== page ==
Tuesday, October 9, 2012

World's Finest #5 - A Review

World's Finest #5 surprised me.  Coming fresh off of Zero Month, I wasn't expecting another story that would serve as a perfect entry point for new readers.  Then again, Paul Levitz has surprised me a lot with this book so far so perhaps I should stop being surprised at being surprised.  That might be a wise crack, but I doubt it.

As in previous issues, we are given a frame story which explains the situation our heroines find themselves in while the inner stories detail their more action-packed solo adventures.  Refugees from a parallel Earth, Karen Starr and Helena Wayne have reestablished themselves in the main DC Universe as Power Girl and Huntress.  For five years, the duo have lived their separate lives, discretely doing good as their gifts allow them.  Karen dreams of finding a way home and funds several technological companies in her secret identity working toward that end, but Helena would prefer to build a new life in this new world.

George Perez, whose work should need no introduction, handles the penciling duties on the framing sequences with his customary skill.  Backed by the inks of Scott Koblish, his work has never looked finer.  The two interior stories are handled by two separate but equally skilled art teams.


The Power Girl sequences, in which Karen fights with a piece of machinery for another dimension, are illustrated by another legendary artist - Jerry Ordway.  Best known for his work with Superman and Captain Marvel (to say nothing of Crisis Of Infinite Earths!) Ordway proves the perfect choice to depict Power Girl's adventures. Ordway's figures are larger than life and seem to be poised for action even as they stand stock still.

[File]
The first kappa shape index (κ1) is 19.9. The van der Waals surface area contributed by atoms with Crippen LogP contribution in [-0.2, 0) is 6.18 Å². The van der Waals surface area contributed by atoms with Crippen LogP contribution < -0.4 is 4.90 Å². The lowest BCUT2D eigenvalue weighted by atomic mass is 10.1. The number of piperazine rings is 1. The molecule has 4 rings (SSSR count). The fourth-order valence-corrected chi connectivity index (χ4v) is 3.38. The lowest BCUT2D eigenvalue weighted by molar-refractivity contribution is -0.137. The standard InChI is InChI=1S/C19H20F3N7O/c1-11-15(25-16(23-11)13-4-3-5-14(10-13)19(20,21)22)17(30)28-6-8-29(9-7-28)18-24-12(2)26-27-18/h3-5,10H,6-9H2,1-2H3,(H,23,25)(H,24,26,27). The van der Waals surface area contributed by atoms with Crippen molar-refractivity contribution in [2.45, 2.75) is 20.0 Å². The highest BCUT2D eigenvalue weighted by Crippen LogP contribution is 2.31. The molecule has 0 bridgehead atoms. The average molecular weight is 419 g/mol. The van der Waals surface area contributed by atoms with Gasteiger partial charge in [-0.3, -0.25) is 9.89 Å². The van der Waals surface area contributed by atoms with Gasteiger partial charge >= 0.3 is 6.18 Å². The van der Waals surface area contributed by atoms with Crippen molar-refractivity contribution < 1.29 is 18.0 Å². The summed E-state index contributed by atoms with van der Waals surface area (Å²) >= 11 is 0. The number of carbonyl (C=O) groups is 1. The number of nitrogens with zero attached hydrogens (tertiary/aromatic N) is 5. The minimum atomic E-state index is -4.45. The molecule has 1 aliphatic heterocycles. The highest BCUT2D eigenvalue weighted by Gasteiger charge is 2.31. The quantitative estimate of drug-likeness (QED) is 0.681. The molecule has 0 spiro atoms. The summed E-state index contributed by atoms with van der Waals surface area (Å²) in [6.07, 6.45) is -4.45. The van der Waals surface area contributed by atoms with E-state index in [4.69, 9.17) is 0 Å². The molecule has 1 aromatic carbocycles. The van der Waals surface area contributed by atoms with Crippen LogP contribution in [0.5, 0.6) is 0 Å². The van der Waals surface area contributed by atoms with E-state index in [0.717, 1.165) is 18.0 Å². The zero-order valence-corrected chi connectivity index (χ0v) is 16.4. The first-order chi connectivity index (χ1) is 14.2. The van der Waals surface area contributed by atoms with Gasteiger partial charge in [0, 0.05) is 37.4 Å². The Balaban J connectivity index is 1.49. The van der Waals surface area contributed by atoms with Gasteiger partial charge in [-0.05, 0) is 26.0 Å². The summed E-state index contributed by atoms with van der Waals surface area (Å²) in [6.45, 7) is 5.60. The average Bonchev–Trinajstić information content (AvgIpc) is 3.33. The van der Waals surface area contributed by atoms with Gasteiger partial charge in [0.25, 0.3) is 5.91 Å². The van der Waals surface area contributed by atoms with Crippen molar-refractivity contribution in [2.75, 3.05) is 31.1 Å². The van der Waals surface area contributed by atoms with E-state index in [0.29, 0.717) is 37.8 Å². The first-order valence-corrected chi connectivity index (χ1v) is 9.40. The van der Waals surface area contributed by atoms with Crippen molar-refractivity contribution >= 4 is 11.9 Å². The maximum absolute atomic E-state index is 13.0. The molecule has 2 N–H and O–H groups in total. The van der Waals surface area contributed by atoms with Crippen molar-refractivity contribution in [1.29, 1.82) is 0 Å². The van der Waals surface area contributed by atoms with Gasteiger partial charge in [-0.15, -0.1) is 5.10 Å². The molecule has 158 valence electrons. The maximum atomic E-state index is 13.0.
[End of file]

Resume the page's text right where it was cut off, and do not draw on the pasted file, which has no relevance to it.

The Huntress sequences by Wes Craig and Serge Lapointe are equally enjoyable.  A penciler with a gloriously diverse portfolio of work (I don't think any artist has worked on both Guardians of the Galaxy AND The Texas Chainsaw Massacre comic), Craig's darker sensibilities are put to good use depicting Huntress's encounter with a sniper out to cause chaos at a rally.  Lapointe's inks further help to contrast the styles of the two heroines visually.


If you aren't already reading World's Finest, this issue provides you with the perfect jump-on point.  It offers a great story with two strong female protagonists.  The variety of art presented by three skillful teams of professional creators makes this an interesting study in contrast for fans of the genre and aspiring artists alike.  But most importantly, it's just plain fun to read!

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